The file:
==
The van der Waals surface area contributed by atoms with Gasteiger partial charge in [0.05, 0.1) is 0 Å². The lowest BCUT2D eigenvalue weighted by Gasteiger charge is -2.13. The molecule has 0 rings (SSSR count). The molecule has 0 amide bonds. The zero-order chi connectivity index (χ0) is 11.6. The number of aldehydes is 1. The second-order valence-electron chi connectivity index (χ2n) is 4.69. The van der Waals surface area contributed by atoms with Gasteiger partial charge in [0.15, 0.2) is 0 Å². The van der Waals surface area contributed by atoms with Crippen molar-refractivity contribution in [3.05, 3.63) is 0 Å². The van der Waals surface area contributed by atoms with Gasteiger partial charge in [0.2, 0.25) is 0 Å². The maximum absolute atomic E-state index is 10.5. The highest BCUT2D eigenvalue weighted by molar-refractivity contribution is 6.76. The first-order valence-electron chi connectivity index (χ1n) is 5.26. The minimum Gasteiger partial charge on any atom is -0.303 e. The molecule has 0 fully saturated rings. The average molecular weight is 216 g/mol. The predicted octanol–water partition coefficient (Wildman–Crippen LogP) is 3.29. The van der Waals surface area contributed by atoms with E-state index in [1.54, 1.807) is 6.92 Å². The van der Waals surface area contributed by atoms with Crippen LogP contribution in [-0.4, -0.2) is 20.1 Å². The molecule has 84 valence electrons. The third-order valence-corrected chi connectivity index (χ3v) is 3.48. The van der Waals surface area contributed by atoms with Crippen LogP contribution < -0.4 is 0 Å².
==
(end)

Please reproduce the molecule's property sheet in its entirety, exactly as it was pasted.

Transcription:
The van der Waals surface area contributed by atoms with Gasteiger partial charge in [0.05, 0.1) is 0 Å². The lowest BCUT2D eigenvalue weighted by Gasteiger charge is -2.13. The molecule has 0 rings (SSSR count). The molecule has 0 amide bonds. The zero-order chi connectivity index (χ0) is 11.6. The number of aldehydes is 1. The second-order valence-electron chi connectivity index (χ2n) is 4.69. The van der Waals surface area contributed by atoms with Gasteiger partial charge in [0.15, 0.2) is 0 Å². The van der Waals surface area contributed by atoms with Crippen molar-refractivity contribution in [3.05, 3.63) is 0 Å². The van der Waals surface area contributed by atoms with Gasteiger partial charge in [0.2, 0.25) is 0 Å². The maximum absolute atomic E-state index is 10.5. The highest BCUT2D eigenvalue weighted by molar-refractivity contribution is 6.76. The first-order valence-electron chi connectivity index (χ1n) is 5.26. The minimum Gasteiger partial charge on any atom is -0.303 e. The molecule has 0 fully saturated rings. The average molecular weight is 216 g/mol. The predicted octanol–water partition coefficient (Wildman–Crippen LogP) is 3.29. The van der Waals surface area contributed by atoms with E-state index in [1.54, 1.807) is 6.92 Å². The van der Waals surface area contributed by atoms with Crippen LogP contribution in [-0.4, -0.2) is 20.1 Å². The molecule has 84 valence electrons. The third-order valence-corrected chi connectivity index (χ3v) is 3.48. The van der Waals surface area contributed by atoms with Crippen LogP contribution < -0.4 is 0 Å².